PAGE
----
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by Kim Penney
High school student-athletes who plan to continue playing their chosen sport in college need to start the college search process earlier than most students. It takes time and effort for any student to find the right college fit, and when the athletics piece of the puzzle is in play, the college search can become even more confusing.
Perhaps one of the most common mistakes student athletes make in their college search is searching for schools based on the "Athletic Fit" alone. What if you get injured and can't play? You're more than just the sport you play, so your college should be a good fit for you beyond just athletics. Keep in mind that your athletic talent should not be the only factor determining where you'll attend school; treat it instead as a tool to help you gain acceptance to the best overall college fit.
As a student-athlete, your final target college list may need to be revised several times before it's complete. Unlike most students, you'll need to go through the college search process twice: first as a student, then as an athlete. Once you've targeted your academic "reach", "middle", and "likely" schools, you'll then need to cross-reference that list with your "Athletic Fit" list.
Your search can be further complicated by the (sometimes conflicting) advice you may receive from several sources including your parents, teachers, friends, school counselor, and coaches (high school and AAU). Though these people care about you and have your best interests at heart, they may be suggesting schools that fit only one aspect of you. Listen to those around you, but be sure to always keep focused on the "whole" you.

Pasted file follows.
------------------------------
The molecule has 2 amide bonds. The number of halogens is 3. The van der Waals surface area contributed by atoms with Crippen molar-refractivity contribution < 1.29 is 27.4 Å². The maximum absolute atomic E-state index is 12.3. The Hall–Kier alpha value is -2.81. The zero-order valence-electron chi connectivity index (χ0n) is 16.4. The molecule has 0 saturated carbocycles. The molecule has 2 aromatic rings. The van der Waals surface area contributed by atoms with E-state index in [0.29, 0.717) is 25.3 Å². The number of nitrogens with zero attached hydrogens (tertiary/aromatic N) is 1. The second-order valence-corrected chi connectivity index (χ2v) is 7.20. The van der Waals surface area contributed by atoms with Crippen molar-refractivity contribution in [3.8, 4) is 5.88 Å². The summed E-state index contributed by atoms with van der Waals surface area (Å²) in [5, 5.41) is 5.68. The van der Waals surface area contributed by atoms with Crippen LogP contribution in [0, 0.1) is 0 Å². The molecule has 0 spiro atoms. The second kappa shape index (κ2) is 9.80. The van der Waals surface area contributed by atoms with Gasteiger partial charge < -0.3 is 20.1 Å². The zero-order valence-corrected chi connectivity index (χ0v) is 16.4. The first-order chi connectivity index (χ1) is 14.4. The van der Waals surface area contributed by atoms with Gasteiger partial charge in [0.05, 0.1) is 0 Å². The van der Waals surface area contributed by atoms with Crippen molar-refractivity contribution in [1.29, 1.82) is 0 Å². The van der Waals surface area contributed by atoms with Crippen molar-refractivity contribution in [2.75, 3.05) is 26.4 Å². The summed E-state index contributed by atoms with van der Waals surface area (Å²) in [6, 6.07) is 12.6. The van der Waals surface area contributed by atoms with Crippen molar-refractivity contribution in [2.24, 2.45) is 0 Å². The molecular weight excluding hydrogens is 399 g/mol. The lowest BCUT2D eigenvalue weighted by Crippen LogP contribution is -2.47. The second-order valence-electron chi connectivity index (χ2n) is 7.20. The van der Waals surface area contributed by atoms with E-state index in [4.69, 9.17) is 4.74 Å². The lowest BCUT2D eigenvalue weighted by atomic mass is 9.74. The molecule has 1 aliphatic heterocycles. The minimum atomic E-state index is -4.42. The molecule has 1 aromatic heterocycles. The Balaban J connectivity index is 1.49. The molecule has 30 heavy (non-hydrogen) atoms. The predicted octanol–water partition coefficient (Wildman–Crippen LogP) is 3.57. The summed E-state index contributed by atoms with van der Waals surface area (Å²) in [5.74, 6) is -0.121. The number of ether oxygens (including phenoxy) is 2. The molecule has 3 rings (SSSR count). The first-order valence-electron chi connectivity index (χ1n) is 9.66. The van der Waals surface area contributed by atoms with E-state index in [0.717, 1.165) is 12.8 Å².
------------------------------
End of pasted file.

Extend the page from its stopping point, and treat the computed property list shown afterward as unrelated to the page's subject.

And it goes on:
Whether you're a "blue-chip" athlete or the sixth-man off the bench, you need to be proactive in your college search. Don't assume college coaches will find you and initiate contact, as this is often not the case. Due to recruiting budget constraints and NCAA rules and regulations, college coaches are limited in their ability to contact you. It's therefore up to you to promote yourself actively and to initiate contact with college coaches to express your interest in their athletic programs. Keep in mind, however, that it's important that you do your homework before contacting a college coach. It's a waste of your time and the coach's time if a school doesn't actually fit your social, academic, and athletic search criteria. For example, you may fit the academic profile for a Boston College student and you may love the social atmosphere on campus, but are you a Division I-level athlete?
The 3 Search Criteria a Student-Athlete Should Consider in a College Search
The above information is just a start for student-athletes. After you've compiled your target college list, you'll need to perform a "second-tier" of research that digs deeper into each college's athletic program. This includes reading rosters, pros/cons of athletic scholarships, etc.
For a student-athlete, the college search process is a journey full of adventure. Be sure to explore all of your options so that you can make informed decisions. Do your homework and seek out the appropriate help to find the answers you need. It is your future. You're worth it!
Kim Penney is an Independent Educational Consultant with One-on-One College Consulting.
One-on-One College Consulting guides student-athletes and families through the college admissions and athletic-recruiting process.
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